By Joseph Salerno
The movement and location of physical evidence from the time it is obtained until the time it is presented in court is the legal definition of chain of custody. The results of any newborn alcohol or substance of abuse test performed at USDTL may eventually be presented as evidence in a court of law, and this is why USDTL maintains universal chain of custody regardless of the client source of testing specimens. A court can exclude the results of a test if a chain of custody for the newborn sample was not maintained by the hospital and USDTL.
Chain of custody for specimens sent to USDTL is maintained as a chronological paper trail of collection and transfers of specimens throughout the testing process. The paper trail is signed and dated by each person who handles the specimen, both when they receive the specimen into their own hands, and when they hand it off to the next person in the process. Less transfers of a specimen that need to be documented is better for the chain of custody overall. A well maintained and legal chain of custody begins at the time of specimen collection and continues uninterrupted until test results have been presented in court, if necessary.
There are several key elements of the chain of custody for alcohol and drug test samples that must be present when samples arrive at USDTL. First, the specimen container must be sealed with an intact security seal. Next, the sample must be accompanied by a Chain of Custody and Control Form with an identification number matching the number on the specimen container. The Chain of Custody and Control Form is the first piece of the chain of custody paper trail. Thirdly, the Chain of Custody and Control Form must be signed and dated by an authorized agent from the client. If one or more of these elements are missing, USDTL must return the sample to the client.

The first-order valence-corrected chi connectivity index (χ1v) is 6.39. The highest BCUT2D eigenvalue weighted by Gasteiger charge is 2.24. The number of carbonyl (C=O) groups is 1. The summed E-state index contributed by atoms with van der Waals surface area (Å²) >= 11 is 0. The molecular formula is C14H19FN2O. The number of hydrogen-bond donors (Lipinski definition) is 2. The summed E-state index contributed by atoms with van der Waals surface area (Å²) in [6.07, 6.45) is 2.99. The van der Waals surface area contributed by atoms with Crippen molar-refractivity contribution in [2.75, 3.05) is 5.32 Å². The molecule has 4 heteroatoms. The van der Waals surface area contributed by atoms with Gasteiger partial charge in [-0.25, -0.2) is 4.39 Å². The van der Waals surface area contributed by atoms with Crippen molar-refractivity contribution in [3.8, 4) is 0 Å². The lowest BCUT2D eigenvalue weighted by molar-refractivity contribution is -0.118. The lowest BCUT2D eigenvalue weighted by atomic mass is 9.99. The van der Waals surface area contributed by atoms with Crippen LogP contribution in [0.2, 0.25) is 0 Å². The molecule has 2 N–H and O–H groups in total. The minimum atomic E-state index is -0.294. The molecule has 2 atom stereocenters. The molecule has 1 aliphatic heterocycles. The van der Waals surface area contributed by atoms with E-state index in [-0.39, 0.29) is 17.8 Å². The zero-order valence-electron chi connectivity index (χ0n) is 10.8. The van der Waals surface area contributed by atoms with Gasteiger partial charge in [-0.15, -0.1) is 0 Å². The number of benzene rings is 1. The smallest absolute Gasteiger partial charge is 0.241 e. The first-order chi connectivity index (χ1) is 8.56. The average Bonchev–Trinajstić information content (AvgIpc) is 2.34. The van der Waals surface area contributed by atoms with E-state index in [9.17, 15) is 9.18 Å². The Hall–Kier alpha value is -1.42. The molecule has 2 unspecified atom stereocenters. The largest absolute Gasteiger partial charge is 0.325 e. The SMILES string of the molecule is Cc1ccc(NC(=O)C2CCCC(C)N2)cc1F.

An unbroken chain of custody ensures sample integrity in several ways that preserve the legal usefulness of alcohol and drug testing results.
Chain of custody ensures that the original sample is the same as the one that is tested and ensures that the integrity of the sample is preserved during transport. Tampering, substitution, or alteration of the sample prior to being tested is prevented by the chain of custody process, which ensures thatit has been handled only by the donor, a qualified collector, and lab testing personnel.
Maintaining chain of custody for newborn samples destined for alcohol and drug testing is a simple process, but all those who handle a drug testing specimen need to be vigilant about the process nonetheless. Diligent maintenance of chain of custody is always in the child’s best interest. Unfortunately, it is only when the legal impact of an improperly maintained chain of custody is realized, that the full value of a well maintained chain of custody is understood. Ultimately, chain of custody protects the institution that is collecting the specimen, as well as the newborn whose health and well-being may rely on the results of a USDTL alcohol or drug test.
Reference: Giannelli, P. (1996). Forensic Science: Chain of Custody. Criminal Law Bulletin, 32(5), 447-465.
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